13 May 2016

What about devolution?

When talking about ‘Brexit’ and the UK-EU referendum, most discussions concerns the whole of the UK, yet a vote to Leave followed by a Brexit raise different questions for the four constituent parts of the United Kingdom.

This devolution aspect in the EU referendum debate is sometimes discussed in terms of border issues between Northern Ireland and the Republic of Ireland, the possibility of a Second ‘Indyref’ in Scotland and fears for future funding for the devolved authorities. But it also raises questions about the content of devolved public policies, including the environment and agriculture.

How does the system currently work?

Environment and agriculture are both devolved matters in Wales, Scotland and Northern Ireland. This means that policies in these two sectors are not uniform across the UK.

Across the UK, many policies impacting the environment originate in EU legislation – the Common Agricultural Policy, or the Water Framework Directive for example. These pieces of EU legislation provide a common framework, both across the European Union and within the United Kingdom. While internal UK policies may differ between for example Scotland and England, they can only do so within the overall framework of the original EU legislation. This reduces regulatory divergence within the UK.

What could change in case of a vote to Leave?

A Vote to Leave would, depending on the Brexit negotiations (from following a ‘Norwegian Option’ to negotiating Free Trade Agreements), remove the need to comply with EU environmental legislation ranging from a small number of key sectors (agriculture, fisheries, bathing water, birds protection…) to most sectors of environmental policy (with the likely exclusion of product standards, needed to trade with the EU).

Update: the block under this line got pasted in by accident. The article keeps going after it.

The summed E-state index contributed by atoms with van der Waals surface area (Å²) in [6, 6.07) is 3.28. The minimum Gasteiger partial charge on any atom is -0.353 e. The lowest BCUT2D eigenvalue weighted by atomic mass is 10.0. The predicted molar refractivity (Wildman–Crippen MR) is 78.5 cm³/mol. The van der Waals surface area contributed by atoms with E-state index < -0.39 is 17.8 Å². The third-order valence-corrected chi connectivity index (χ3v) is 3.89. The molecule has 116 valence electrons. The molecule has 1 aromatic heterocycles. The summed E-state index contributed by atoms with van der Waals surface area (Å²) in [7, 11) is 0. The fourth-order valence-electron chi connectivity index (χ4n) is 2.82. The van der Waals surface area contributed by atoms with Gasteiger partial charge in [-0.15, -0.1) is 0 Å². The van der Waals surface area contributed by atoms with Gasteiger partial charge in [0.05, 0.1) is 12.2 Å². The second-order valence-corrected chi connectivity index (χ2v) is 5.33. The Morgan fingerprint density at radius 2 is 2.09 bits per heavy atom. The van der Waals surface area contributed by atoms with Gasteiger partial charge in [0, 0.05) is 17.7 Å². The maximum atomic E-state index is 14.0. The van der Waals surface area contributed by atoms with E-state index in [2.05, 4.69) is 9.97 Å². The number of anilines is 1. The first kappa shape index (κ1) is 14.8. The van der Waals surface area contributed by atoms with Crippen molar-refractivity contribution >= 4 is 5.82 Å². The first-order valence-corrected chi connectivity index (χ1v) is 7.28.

Removing overarching EU legislation opens the opportunity for the UK to devise its own legislation instead. As environment and agriculture are devolved matters this could lead to the creation of distinct Welsh, English, Scottish and Northern Irish alternative policies. These diverging policies could, on the one hand, be better suited to different local conditions in each of the four countries. But, on the other hand, increasingly diverging standards raise questions of equity and competitiveness. Thus, a sheep farmer in the Highlands may receive greater support than a sheep farmer in the Lake District. Furthermore, while governments in Scotland, Wales and Northern Ireland have been vocal in their opposition to GMOs the current UK government has been much more positive, opening the way for a much greater uptake of GMOs in England than the other UK countries.

For more information on this topic:
  • Prof. C. Reid (2015) 'Brexit' and the Environment,  Strathclyde Centre for Environmental Law and Governance Seminar.
  • Prof. C. Reid submissions to the Environment Audit Committee on UK-EU environment  (1) & (2)
  • V. Gravey (2016) Agricultural Policy Chapter of the EU referendum and the Environment Expert Review.

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